Vibrio Vulnificus: Everything You Need to Know About the Flesh-Eating Bacteria

Vibrio Vulnificus: Everything You Need to Know About the Flesh-Eating Bacteria

Just as summer temperatures continue to rise as we march towards the fourth of July, so too, have officials found a spike in cases of vibrio vulnificus — a flesh-eating bacteria. Earlier this week, a man in Buda, Texas, contracted the bacteria when fishing in Port Aransas, Texas. In 24 hours, the flesh-eating bacteria had spread throughout the entirety of his leg. 

At 50%, vibrio vulnificus is the bacterium with the highest fatality rate. However, the odds of actually contracting it are only 1 in 50,000, or 0.00002%. That's because only 12 of the about 100 species of vibrio can actually affect humans. 

Although dubbed flesh-eating, vibrio vulnificus actually infiltrates the flesh between someone's muscles and skin. Then, it releases a toxin that causes the immune system to release white blood cells that actually destroy the person's flesh. The only way to end the infection is by amputating the affected tissue or administering antibiotics through an IV.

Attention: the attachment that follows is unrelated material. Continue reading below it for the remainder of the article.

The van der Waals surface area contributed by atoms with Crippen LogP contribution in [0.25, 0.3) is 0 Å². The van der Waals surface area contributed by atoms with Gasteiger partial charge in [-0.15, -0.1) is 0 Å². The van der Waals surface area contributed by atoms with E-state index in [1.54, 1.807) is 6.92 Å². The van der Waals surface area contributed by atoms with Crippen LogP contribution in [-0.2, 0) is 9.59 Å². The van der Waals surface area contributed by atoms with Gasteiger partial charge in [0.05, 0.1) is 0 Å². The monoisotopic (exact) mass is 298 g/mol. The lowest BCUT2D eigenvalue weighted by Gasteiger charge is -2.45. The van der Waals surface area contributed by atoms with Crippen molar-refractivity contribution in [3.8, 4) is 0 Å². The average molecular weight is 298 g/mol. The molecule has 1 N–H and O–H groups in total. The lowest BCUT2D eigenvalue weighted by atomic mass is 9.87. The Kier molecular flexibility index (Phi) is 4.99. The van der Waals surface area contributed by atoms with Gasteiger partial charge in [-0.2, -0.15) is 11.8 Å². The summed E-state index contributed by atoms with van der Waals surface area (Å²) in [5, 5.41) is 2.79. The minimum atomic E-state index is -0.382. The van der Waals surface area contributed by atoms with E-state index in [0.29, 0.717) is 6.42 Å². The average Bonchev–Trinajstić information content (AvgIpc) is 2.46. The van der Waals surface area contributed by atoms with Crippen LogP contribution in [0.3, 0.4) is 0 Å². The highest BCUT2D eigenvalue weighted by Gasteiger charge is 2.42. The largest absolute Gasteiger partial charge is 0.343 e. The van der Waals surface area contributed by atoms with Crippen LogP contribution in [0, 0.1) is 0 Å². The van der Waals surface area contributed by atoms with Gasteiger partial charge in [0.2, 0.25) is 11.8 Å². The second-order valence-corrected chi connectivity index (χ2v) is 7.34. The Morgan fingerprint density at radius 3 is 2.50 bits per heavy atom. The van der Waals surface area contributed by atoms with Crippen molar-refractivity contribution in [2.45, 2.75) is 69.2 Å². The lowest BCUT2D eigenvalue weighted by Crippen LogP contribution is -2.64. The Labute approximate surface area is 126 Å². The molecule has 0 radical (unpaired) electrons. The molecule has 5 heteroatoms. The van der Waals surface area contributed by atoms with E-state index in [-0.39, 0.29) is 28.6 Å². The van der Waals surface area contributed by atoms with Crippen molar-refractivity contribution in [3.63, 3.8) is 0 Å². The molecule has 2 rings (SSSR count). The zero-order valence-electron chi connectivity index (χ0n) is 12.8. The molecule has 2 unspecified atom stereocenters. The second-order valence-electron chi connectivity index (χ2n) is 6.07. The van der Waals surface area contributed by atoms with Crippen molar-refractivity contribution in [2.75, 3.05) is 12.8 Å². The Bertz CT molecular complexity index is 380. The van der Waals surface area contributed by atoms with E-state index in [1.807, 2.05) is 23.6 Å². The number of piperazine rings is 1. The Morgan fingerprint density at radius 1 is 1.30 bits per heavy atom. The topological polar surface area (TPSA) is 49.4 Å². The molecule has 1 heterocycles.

Each year, the U.S. Food and Drug Administration sees around 96 deaths by vibrio vulnificus each year. So far, 2016 has seen 27 reported cases of infection. 

Once the bacterium enters the body, it only incubates for about two to five days before it spreads all-throughout the body. Then, someone can get the sweats, a fever and chills. Doctors can usually identify a vibrio vulnificus disease by red swelling blister-like patches on the victim's body.

Humans contract vibrio vulnificus when they eat undercooked seafood or enter contaminated seawater with an open wound. But thanks to estrogen, females don't contract vibrio vulnificus as often as men do. The most at risk are those with weak immune systems, those who are HIV positive, those with diabetes and the elderly.

About 90% of all vibrio vulnificus diseases come from eating raw Gulf Coast oysters. 

Source: CDC Public Health Image Library/Wikimedia Commons

But swimmers should still beware; the bacterium likes to reside in the bottom of semi-salty still water. Medical experts recommend that if you must swim while you have a wound, you should later rinse it out with hydrogen peroxide and betadine. 

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